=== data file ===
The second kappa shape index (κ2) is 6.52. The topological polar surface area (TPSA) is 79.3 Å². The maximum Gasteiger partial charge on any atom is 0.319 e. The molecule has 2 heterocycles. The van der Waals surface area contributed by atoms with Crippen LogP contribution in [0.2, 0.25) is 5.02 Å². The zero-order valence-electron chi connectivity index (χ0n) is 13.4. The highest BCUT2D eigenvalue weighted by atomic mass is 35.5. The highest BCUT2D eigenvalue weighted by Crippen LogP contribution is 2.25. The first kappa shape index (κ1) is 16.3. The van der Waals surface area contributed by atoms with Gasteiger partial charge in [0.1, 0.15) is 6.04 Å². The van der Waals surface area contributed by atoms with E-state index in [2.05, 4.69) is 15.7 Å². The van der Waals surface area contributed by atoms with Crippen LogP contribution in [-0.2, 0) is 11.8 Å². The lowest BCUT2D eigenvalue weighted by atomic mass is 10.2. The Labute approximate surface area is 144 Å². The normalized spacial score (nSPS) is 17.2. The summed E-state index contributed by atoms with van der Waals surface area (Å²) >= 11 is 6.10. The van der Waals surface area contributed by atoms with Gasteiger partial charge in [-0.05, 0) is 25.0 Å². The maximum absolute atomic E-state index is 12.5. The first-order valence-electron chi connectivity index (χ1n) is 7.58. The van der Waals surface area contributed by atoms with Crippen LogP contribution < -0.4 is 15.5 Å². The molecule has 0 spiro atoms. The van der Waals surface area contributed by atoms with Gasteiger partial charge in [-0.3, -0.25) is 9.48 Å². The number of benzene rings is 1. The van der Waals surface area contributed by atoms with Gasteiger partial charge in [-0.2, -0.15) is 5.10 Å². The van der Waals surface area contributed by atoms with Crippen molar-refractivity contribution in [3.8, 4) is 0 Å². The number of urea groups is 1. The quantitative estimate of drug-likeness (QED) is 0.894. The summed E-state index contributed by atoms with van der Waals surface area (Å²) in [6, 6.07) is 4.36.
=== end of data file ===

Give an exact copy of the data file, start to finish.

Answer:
The second kappa shape index (κ2) is 6.52. The topological polar surface area (TPSA) is 79.3 Å². The maximum Gasteiger partial charge on any atom is 0.319 e. The molecule has 2 heterocycles. The van der Waals surface area contributed by atoms with Crippen LogP contribution in [0.2, 0.25) is 5.02 Å². The zero-order valence-electron chi connectivity index (χ0n) is 13.4. The highest BCUT2D eigenvalue weighted by atomic mass is 35.5. The highest BCUT2D eigenvalue weighted by Crippen LogP contribution is 2.25. The first kappa shape index (κ1) is 16.3. The van der Waals surface area contributed by atoms with Gasteiger partial charge in [0.1, 0.15) is 6.04 Å². The van der Waals surface area contributed by atoms with E-state index in [2.05, 4.69) is 15.7 Å². The van der Waals surface area contributed by atoms with Crippen LogP contribution in [-0.2, 0) is 11.8 Å². The lowest BCUT2D eigenvalue weighted by atomic mass is 10.2. The Labute approximate surface area is 144 Å². The normalized spacial score (nSPS) is 17.2. The summed E-state index contributed by atoms with van der Waals surface area (Å²) >= 11 is 6.10. The van der Waals surface area contributed by atoms with Gasteiger partial charge in [-0.05, 0) is 25.0 Å². The maximum absolute atomic E-state index is 12.5. The first-order valence-electron chi connectivity index (χ1n) is 7.58. The van der Waals surface area contributed by atoms with Crippen LogP contribution < -0.4 is 15.5 Å². The molecule has 0 spiro atoms. The van der Waals surface area contributed by atoms with Gasteiger partial charge in [-0.3, -0.25) is 9.48 Å². The number of benzene rings is 1. The van der Waals surface area contributed by atoms with Gasteiger partial charge in [-0.2, -0.15) is 5.10 Å². The van der Waals surface area contributed by atoms with Crippen molar-refractivity contribution in [3.8, 4) is 0 Å². The number of urea groups is 1. The quantitative estimate of drug-likeness (QED) is 0.894. The summed E-state index contributed by atoms with van der Waals surface area (Å²) in [6, 6.07) is 4.36.